This post was provided by our friends at About Time and written by Devenee Schumacher.
Some women wonder about consuming substantial amounts of protein and/or using protein powders and protein supplements. Two of the most common comments I hear are, “Am I going to get bulky?” or “I don’t want to look manly.”
So, to address that, let’s talk about where proteins and protein powders come from, what types are available, and how they can be incorporated into your daily diet.
Protein Food Sources
Protein sources in food can be both animal-based or plant-based. Food-based proteins come from:
Dairy protein powders are a byproduct of cow’s milk. Typically, cheese farmers separate the curds and whey when making cheese. The whey portion is then separated into two types of whey proteins: whey protein isolate and whey protein concentrate.
Whey protein isolate is the purest form of protein. It’s 90 percent or more protein with little or no fat, lactose or cholesterol.
Whey protein concentrate can range from 29 percent protein to 89 percent protein. Wondering what makes up the difference? Fat and lactose. So, when buying supplements, it’s important to know what you’re buying and how to choose what fits your personal macronutrients. (Macronutrient is a fancy word for your daily intake of proteins, carbohydrates and fat.)
Plant-based protein powders are byproducts of vegetables and grains. Whether you are completely vegan, looking to lower your carbon footprint or have issues digesting dairy, plant-based options can up your protein intake. Some of the best choices are pea isolate protein, hemp protein powder and quinoa protein powder.
Why We Need Protein
Our bodies are made of 18 percent to 20 percent protein in our skin, muscles and connective tissue. They need protein to heal, grow and carry out every function we do daily—from walking and bending over to pick something up off the floor to breathing, sweating, blinking your eyelids and, better yet, pumping blood throughout your body. Many people forget what it is that makes the human body work. You need to consume your macronutrients to have your body work at its fullest extent.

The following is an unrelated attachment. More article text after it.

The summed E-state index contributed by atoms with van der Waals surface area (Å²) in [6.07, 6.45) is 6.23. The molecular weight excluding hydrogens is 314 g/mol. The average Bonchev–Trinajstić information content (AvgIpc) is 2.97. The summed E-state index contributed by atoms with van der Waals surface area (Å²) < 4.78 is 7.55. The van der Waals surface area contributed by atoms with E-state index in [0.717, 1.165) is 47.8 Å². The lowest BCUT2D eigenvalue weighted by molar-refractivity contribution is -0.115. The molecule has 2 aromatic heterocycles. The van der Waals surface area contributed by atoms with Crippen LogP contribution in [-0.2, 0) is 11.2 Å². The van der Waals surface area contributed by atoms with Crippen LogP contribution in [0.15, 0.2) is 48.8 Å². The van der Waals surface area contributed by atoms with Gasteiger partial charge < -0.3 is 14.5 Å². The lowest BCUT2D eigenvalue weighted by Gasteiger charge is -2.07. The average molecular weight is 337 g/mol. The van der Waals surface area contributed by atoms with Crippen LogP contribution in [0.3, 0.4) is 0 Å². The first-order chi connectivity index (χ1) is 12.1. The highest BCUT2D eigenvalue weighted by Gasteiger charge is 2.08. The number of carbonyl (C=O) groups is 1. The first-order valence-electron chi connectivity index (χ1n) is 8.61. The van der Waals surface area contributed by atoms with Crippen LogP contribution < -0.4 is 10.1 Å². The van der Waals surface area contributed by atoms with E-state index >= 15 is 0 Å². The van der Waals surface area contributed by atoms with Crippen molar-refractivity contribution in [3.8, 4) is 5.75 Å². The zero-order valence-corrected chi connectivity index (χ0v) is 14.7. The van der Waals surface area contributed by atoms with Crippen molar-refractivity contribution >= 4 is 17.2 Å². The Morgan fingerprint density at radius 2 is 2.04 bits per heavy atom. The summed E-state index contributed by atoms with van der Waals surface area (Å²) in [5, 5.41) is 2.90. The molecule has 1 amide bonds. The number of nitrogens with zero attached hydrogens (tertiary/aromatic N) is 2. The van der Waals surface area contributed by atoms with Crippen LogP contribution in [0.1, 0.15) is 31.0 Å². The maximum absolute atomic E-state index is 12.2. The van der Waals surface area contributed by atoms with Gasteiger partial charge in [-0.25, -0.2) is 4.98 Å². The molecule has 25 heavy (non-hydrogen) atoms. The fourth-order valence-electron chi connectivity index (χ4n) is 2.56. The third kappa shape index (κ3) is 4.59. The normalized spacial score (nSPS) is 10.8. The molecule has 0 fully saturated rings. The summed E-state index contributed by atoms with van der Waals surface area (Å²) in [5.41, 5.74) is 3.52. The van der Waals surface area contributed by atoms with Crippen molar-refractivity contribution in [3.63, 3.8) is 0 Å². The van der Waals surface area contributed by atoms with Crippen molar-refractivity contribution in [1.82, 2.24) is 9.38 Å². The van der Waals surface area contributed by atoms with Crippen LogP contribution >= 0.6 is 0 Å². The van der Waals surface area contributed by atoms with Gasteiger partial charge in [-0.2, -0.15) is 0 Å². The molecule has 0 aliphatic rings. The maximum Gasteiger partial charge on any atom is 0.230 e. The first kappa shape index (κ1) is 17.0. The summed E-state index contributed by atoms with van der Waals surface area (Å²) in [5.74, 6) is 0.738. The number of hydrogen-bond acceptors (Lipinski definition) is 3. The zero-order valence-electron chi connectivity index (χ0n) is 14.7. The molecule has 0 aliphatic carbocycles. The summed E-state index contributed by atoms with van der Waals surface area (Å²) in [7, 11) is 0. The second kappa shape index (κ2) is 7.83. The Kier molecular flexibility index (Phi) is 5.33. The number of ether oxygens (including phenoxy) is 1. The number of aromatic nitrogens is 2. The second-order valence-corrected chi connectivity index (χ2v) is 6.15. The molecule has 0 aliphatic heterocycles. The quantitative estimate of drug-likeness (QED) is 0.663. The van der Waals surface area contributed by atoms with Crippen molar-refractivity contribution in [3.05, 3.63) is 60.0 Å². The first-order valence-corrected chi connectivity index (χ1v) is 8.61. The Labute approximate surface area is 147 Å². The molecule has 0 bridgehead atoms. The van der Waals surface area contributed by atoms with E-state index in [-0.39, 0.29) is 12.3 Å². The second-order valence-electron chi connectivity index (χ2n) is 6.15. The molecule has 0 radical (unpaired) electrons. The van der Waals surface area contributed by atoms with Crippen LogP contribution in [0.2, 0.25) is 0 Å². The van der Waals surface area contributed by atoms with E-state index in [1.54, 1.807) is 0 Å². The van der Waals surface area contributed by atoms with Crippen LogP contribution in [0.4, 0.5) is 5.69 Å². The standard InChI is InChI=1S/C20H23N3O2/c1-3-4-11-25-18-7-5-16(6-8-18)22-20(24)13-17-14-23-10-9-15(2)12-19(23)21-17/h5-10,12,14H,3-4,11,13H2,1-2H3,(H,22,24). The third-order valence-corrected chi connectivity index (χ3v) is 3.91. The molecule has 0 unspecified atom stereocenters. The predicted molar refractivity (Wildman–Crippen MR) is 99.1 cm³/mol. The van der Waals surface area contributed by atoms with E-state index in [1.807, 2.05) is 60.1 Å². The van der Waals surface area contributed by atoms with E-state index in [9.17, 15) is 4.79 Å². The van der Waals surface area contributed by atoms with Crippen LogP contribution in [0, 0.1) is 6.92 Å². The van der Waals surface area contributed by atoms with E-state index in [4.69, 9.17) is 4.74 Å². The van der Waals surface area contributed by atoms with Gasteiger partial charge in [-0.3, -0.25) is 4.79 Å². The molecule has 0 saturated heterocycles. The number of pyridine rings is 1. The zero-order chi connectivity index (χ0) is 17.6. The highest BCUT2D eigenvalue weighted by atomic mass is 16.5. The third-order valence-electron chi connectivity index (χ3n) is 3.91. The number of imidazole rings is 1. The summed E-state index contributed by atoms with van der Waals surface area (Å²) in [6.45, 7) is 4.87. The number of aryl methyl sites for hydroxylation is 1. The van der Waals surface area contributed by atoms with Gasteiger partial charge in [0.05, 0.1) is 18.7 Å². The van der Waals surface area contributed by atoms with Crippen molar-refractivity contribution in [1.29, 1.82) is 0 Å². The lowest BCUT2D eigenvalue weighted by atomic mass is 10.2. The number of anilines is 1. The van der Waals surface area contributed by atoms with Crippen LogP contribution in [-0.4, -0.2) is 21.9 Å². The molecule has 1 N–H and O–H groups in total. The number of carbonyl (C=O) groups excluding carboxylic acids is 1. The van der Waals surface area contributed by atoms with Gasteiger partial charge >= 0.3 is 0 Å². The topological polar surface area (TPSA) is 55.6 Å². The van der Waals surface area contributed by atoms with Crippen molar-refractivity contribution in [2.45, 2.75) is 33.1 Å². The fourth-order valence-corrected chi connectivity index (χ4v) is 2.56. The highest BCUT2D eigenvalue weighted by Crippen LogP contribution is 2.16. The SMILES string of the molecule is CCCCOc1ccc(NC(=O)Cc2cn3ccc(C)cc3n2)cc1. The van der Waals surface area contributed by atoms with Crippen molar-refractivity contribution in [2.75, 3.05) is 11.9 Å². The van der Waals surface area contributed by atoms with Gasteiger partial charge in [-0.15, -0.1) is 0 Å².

Since our bodies can’t store protein, it’s needed often. Eating enough protein is essential to build and maintain healthy muscle mass while in conjunction supporting ligaments, tendons and other bodily tissue. Our bodies require nine essential amino acids, which we need to get from food because our bodies can’t make them. Amino acids are the building blocks of protein. When we lack in amino acids, skeletal muscle atrophy can take place. This can simply be reversed with adding in exercise and proper nutrition.
Daily Protein Intake
Consuming protein in every meal is not only healthy but ideal to keep our bodies moving. Here are some examples that contain 25 grams of protein:
Knowing how much protein to eat each day really comes down to each individual. Industry standards state that average intake is 0.8 grams per kilogram of body weight. For example, a 130-pound woman needs 48 grams of protein per day.
This basic standard doesn’t consider women’s activity level or if they are pregnant. Here’s a simple math problem to figure out your needs: Take your weight in pounds and divide it by 2.2 to figure out your weight in kilograms. Then multiply that number by 0.8 (not very active), 1.3 (active or pregnant), or 1.8 (extremely active), depending on how much exercise you get.
Here are some guidelines to determine your level of activity:
Hopefully this protein breakdown helps you get on the right foot and understand that protein is your friend. Get started by enjoying a bowl of Greek yogurt mixed with a little nut butter and honey, or make a plant-based smoothie. Here’s all you need: